Volkswagen to cough up $14 bn for emissions-scam settlement    

Volkswagen would pay another $2.7 billion to the Environmental Protection Agency (EPA) in compensation for environmental damage caused by the vehicles. - Sakshi Post

Washington:
Volkswagen is set to pay $14.7 billion in the US for the
emissions-rigging scandal, according to details of the agreement
reached between the German car manufacturer and American owners and
authorities. The details of the agreement were leaked on Monday to
several US media, but is provisional and will not be officially
published at least until a court in San Francisco, which is
overseeing the case, will hold a public hearing on Thursday, EFE news
reported.

The leak
took place hours before the involved parties presented their
documents which sealed the agreement between consumers, federal and
California state authorities and VW before the court of San
Francisco.

The New
York Times said in its online edition that of the total figure,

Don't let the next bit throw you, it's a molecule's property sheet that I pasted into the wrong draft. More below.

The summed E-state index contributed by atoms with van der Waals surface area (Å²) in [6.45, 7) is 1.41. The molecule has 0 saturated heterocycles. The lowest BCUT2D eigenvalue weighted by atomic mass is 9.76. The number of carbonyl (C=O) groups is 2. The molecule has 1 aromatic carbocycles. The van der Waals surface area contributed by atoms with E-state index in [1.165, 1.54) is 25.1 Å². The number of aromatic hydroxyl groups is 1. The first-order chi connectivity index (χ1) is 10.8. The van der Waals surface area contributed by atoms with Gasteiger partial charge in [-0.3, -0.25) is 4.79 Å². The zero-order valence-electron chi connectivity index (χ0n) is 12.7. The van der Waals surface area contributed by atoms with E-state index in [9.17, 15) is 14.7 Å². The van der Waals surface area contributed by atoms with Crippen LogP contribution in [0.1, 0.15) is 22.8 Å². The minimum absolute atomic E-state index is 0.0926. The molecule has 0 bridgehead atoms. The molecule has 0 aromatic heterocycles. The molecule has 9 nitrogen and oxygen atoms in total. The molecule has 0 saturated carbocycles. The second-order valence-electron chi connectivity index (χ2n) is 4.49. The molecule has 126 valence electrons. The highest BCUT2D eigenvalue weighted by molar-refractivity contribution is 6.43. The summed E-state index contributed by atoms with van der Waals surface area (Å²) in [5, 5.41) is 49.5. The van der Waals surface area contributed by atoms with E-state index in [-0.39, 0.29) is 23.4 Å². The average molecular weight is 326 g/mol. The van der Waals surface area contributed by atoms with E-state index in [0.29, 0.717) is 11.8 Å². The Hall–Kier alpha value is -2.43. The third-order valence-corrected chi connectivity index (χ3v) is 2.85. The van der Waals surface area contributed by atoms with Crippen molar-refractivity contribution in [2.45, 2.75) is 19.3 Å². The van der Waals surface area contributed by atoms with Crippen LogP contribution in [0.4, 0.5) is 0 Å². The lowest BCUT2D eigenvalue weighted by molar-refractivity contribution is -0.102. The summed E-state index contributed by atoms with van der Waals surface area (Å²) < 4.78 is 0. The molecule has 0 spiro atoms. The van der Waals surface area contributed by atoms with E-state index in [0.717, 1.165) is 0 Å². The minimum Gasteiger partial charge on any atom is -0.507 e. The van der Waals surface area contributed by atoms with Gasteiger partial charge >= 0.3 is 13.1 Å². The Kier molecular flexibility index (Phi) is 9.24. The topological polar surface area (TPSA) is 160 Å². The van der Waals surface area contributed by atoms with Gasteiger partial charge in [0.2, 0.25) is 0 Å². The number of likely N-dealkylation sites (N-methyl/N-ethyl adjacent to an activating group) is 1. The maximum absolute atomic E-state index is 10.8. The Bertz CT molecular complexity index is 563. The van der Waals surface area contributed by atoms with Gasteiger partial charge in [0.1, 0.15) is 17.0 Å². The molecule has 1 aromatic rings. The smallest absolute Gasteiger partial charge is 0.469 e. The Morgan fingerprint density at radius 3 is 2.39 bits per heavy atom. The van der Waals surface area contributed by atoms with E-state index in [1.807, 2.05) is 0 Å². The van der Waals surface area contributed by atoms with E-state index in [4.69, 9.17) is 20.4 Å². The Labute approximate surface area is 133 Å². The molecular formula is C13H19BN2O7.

around $10 billion will be reserved for Volkswagen to buy back the
vehicles at the price set before the scandal erupted in late 2015. In
addition, Volkswagen would pay another $2.7 billion to the
Environmental Protection Agency (EPA) in compensation for
environmental damage caused by the vehicles.

A
contribution of $2 billion would be added to this number for
Volkswagen to develop new projects for clean vehicles.

Owners
of nearly 500,000 affected vehicles in the US can decide if they want
Volkswagen to buy their cars back or if they are satisfied with the
solution that the company’s engineers have developed to comply with
the country’s environmental laws.

The
problem of Volkswagen diesel engines rigged to cheat on emissions
test is that they emit much higher levels of carcinogenic nitrogen
oxides than permitted by the US authorities.

To
prevent controls that would have detected illegal emissions,
Volkswagen installed software that detects when the car is being
tested for emissions. The software alters the engine’s performance to
minimise emissions of nitrogen oxides but also significantly reduces
its performance. The technical solution developed by Volkswagen has
to ensure that the engines do not emit under any circumstances
nitrogen oxides above the permitted level. But it almost certainly
will hamper vehicle performance which for many owners may be an
unacceptable compromise. Volkswagen still faces a criminal
investigation by the US Department of Justice, a request from the
Federal Trade Commission and dozens of state investigations.

Source:
IANS

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